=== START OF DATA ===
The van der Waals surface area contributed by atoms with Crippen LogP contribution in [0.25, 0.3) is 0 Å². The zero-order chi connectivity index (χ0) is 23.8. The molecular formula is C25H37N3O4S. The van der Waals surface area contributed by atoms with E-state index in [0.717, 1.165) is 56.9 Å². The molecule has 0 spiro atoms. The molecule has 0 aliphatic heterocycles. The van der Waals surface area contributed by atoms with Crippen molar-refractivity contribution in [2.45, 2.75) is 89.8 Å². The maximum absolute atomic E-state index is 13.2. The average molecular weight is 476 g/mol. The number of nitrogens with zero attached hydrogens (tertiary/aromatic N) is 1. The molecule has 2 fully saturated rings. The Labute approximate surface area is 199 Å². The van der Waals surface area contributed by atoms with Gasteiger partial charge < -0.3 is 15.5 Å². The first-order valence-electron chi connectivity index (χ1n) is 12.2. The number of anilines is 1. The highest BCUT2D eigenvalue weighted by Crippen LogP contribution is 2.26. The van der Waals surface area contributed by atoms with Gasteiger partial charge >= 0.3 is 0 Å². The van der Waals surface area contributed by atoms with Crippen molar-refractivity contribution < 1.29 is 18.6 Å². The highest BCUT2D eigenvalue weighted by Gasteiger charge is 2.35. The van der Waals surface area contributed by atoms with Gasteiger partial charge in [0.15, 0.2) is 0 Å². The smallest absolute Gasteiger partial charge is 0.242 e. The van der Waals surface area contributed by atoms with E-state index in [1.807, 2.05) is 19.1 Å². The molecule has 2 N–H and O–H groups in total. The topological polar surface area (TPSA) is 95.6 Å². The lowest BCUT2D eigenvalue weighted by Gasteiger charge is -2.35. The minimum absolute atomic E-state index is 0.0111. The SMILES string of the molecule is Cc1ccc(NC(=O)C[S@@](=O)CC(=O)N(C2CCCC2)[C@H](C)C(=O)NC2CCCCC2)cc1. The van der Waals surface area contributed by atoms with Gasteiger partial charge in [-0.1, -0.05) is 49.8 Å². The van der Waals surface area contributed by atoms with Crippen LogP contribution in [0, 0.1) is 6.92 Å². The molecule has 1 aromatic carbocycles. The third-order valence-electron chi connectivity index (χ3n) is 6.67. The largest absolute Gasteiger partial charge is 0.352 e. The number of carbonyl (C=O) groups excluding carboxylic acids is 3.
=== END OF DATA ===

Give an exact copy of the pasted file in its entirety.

The van der Waals surface area contributed by atoms with Crippen LogP contribution in [0.25, 0.3) is 0 Å². The zero-order chi connectivity index (χ0) is 23.8. The molecular formula is C25H37N3O4S. The van der Waals surface area contributed by atoms with E-state index in [0.717, 1.165) is 56.9 Å². The molecule has 0 spiro atoms. The molecule has 0 aliphatic heterocycles. The van der Waals surface area contributed by atoms with Crippen molar-refractivity contribution in [2.45, 2.75) is 89.8 Å². The maximum absolute atomic E-state index is 13.2. The average molecular weight is 476 g/mol. The number of nitrogens with zero attached hydrogens (tertiary/aromatic N) is 1. The molecule has 2 fully saturated rings. The Labute approximate surface area is 199 Å². The van der Waals surface area contributed by atoms with Gasteiger partial charge < -0.3 is 15.5 Å². The first-order valence-electron chi connectivity index (χ1n) is 12.2. The number of anilines is 1. The highest BCUT2D eigenvalue weighted by Crippen LogP contribution is 2.26. The van der Waals surface area contributed by atoms with Gasteiger partial charge >= 0.3 is 0 Å². The van der Waals surface area contributed by atoms with Crippen molar-refractivity contribution < 1.29 is 18.6 Å². The highest BCUT2D eigenvalue weighted by Gasteiger charge is 2.35. The van der Waals surface area contributed by atoms with Gasteiger partial charge in [0.15, 0.2) is 0 Å². The smallest absolute Gasteiger partial charge is 0.242 e. The van der Waals surface area contributed by atoms with E-state index in [1.807, 2.05) is 19.1 Å². The molecule has 2 N–H and O–H groups in total. The topological polar surface area (TPSA) is 95.6 Å². The lowest BCUT2D eigenvalue weighted by Gasteiger charge is -2.35. The minimum absolute atomic E-state index is 0.0111. The SMILES string of the molecule is Cc1ccc(NC(=O)C[S@@](=O)CC(=O)N(C2CCCC2)[C@H](C)C(=O)NC2CCCCC2)cc1. The van der Waals surface area contributed by atoms with Gasteiger partial charge in [-0.1, -0.05) is 49.8 Å². The van der Waals surface area contributed by atoms with Crippen LogP contribution in [0, 0.1) is 6.92 Å². The molecule has 1 aromatic carbocycles. The third-order valence-electron chi connectivity index (χ3n) is 6.67. The largest absolute Gasteiger partial charge is 0.352 e. The number of carbonyl (C=O) groups excluding carboxylic acids is 3.